- Trump claims Democrats "abandoned" young immigrants shielded by an Obama-era program.
- Trump's own administration ended the program, and he insisted that Congress pass a bill that meets his demands.
- The Senate failed to pass three possible measures to protect the immigrants on Thursday.
President Donald Trump claimed in a Friday morning tweet that Democrats "badly" treated and "abandoned" the young undocumented immigrants protected by an Obama-era program.
But Trump's own administration ended Deferred Action for Childhood Arrivals and pushed a divided Congress to pass his preferred plan to shield the immigrants.
Lawmakers have so far struggled to reach any consensus on an immigration plan. Three separate proposals to shield as many as 1.8 million young immigrants from deportation and offer a path to citizenship failed in the Senate on Thursday. A GOP plan championed by Trump received only 39 votes, the lowest tally for any of the measures the Senate voted on during the week.
"Cannot believe how BADLY DACA recipients have been treated by the Democrats...totally abandoned! Republicans are still working hard," Trump wrote in a tweet.
Trump's comments come as Congress has no clear path forward on extending DACA's legal protections. While Trump initially set a March 5 deadline for it to start to phase out, a second judge ruled this week that he cannot do so.
While the ruling takes some of the urgency out of reaching a solution, Democrats want a quick fix in part to appease an energized liberal base ahead of November's midterm elections. Republican leaders have tried to pin the blame on Democrats for not accepting Trump's immigration terms, despite the president's role in ending DACA.
In response to Trump's tweet, Senate Minority Whip Dick Durbin, D-Ill., said "give me a break."
"You killed DACA and have now rejected six bipartisan deals to protect Dreamers," Durbin, who has long championed a legislative solution for the immigrants, wrote in a tweet. "I've been fighting for Dreamers for 17 years and will never abandon them. We could pass the Dream Act today if you simply called on the Republicans who control Congress to support it."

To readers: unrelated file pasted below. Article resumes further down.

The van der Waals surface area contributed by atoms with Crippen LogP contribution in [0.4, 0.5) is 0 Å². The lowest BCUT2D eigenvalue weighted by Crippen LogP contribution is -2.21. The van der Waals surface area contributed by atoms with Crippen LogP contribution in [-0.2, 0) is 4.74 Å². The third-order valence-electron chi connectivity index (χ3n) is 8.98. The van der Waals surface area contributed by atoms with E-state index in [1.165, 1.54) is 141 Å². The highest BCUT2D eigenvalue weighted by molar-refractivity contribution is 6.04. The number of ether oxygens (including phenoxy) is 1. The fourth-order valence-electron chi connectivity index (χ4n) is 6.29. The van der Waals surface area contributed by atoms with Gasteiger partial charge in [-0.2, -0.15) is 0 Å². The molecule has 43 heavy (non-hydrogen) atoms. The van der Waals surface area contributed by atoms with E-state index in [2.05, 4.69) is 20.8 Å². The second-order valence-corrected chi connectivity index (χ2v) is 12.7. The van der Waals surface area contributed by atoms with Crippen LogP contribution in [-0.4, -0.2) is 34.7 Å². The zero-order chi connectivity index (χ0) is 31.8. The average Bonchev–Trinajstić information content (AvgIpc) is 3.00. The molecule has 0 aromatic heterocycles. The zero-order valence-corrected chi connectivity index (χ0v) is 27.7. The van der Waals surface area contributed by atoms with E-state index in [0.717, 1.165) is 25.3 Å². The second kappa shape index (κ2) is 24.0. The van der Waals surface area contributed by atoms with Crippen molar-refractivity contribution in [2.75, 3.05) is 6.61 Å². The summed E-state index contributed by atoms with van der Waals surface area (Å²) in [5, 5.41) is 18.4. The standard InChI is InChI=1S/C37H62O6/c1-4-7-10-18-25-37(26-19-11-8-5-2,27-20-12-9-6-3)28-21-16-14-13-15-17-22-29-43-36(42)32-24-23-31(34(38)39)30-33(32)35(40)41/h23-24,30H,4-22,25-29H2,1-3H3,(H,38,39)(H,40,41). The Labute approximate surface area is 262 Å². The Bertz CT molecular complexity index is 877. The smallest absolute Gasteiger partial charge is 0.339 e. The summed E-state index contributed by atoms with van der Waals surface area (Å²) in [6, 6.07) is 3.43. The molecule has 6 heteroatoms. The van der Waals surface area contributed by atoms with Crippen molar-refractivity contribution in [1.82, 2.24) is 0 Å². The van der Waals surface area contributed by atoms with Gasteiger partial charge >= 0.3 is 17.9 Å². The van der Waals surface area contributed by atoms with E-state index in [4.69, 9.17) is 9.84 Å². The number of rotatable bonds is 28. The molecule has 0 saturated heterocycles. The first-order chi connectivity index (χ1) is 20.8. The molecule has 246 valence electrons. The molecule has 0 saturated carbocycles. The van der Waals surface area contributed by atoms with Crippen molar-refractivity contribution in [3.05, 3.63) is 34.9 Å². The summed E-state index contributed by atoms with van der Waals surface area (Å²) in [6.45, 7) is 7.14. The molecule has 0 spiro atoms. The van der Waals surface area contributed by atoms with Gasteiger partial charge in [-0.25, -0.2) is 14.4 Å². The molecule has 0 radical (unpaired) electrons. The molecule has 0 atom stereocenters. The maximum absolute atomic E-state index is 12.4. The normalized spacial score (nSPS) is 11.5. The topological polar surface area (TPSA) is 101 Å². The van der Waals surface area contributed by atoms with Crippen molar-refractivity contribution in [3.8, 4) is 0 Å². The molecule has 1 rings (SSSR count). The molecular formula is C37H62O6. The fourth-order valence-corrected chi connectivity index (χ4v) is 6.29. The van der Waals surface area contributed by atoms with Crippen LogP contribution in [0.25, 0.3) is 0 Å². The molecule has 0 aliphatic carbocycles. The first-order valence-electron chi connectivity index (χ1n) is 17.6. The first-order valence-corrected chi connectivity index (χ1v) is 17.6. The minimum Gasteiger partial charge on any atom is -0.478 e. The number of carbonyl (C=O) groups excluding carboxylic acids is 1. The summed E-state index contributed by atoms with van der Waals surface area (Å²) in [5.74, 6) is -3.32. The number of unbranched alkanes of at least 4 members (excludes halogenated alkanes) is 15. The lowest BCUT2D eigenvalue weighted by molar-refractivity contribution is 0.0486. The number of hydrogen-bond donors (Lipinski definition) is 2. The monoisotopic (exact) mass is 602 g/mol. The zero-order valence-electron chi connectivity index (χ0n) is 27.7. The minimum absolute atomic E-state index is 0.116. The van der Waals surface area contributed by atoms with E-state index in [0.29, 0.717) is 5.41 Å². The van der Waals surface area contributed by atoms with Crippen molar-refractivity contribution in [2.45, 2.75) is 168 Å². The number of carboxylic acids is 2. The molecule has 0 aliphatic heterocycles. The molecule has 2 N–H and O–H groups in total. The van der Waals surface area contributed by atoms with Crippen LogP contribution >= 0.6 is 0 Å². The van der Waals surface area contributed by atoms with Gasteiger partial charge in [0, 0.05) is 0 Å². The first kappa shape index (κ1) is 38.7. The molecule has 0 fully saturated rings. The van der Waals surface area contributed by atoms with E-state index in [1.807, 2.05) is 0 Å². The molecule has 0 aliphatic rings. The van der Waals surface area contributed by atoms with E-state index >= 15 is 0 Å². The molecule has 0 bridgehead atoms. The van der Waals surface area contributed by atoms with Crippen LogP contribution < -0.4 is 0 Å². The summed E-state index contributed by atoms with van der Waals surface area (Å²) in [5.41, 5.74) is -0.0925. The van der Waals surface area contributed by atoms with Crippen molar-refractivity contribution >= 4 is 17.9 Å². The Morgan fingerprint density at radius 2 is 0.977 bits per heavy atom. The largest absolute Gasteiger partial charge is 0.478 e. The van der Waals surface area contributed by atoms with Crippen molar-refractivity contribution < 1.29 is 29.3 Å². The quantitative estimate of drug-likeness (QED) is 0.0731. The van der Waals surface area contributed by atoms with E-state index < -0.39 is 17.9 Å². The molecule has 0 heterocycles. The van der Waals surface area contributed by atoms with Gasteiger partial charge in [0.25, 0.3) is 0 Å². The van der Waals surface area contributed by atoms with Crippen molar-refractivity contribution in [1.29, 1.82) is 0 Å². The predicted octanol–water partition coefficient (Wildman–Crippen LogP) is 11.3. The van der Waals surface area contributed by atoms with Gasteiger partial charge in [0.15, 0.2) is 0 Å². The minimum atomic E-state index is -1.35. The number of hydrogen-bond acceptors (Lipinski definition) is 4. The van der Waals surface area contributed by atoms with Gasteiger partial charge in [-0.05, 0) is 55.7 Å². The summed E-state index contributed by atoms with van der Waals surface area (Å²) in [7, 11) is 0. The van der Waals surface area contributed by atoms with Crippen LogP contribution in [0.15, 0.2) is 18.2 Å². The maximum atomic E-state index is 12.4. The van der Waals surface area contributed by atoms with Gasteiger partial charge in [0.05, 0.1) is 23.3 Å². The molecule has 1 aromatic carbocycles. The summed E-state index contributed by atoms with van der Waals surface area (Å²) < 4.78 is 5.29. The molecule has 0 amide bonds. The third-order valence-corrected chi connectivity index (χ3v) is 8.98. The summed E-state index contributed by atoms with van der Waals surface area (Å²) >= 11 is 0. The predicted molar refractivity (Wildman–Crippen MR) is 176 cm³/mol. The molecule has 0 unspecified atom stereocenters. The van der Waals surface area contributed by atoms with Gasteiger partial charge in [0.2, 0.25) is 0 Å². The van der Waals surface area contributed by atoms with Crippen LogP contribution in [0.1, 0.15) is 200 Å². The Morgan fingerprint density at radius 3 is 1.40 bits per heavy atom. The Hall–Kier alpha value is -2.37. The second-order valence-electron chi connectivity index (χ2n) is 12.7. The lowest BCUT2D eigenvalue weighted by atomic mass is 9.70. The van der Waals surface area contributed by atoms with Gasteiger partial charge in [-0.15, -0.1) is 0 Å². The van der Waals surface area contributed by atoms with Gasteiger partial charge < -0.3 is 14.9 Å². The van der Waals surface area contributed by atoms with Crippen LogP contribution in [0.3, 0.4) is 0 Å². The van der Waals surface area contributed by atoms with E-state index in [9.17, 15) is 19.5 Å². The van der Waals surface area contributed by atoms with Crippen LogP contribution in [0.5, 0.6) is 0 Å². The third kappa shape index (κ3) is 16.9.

Bridging the partisan divide and reaching a deal that Trump will accept appears difficult. The president has rejected multiple plans brought to him by senators, insisting that a bill include his four main immigration demands: protecting up to 1.8 million immigrants either registered or eligible for DACA, funding his proposed border wall and other security tools, limiting extended family migration and ending the diversity visa "lottery."
On Thursday, the Trump administration thrashed a bipartisan Senate plan that would not have included the curbs on legal immigration the president has demanded. Trump put pressure on the GOP by threatening a veto, and the vast majority of Republicans and a few Democrats opposed it. It garnered only 54 of the 60 votes needed to pass.
Even if the bill had gotten out of the Senate, it likely would not have passed the more conservative House.
After the votes Thursday, Senate Majority Leader Mitch McConnell criticized Democrats for not supporting the bill that mirrored Trump's demands. He contended that the president went "clearly more than halfway to meet the Democrats" on immigration.
Democrats argue that they already made concessions. The bipartisan plan included funding for Trump's proposed border wall, which Democrats at first considered a nonstarter. It also would have put some limits on family sponsorship for visas.
Senators on both sides of the aisle have expressed frustration about the difficult of negotiating with Trump's White House. Senate Minority Leader Chuck Schumer has said talks with Trump are "like negotiating with Jell-O."
Sen. Lindsey Graham, R-S.C., has criticized White House officials, particularly policy aide Stephen Miller, for the president digging in on his immigration demands. He drew the White House's ire in the process.
At one point last month, Trump told bipartisan lawmakers that he would sign a deal they reached and take the political "heat" for it. Days later, he said he would only accept the four principles that he outlined.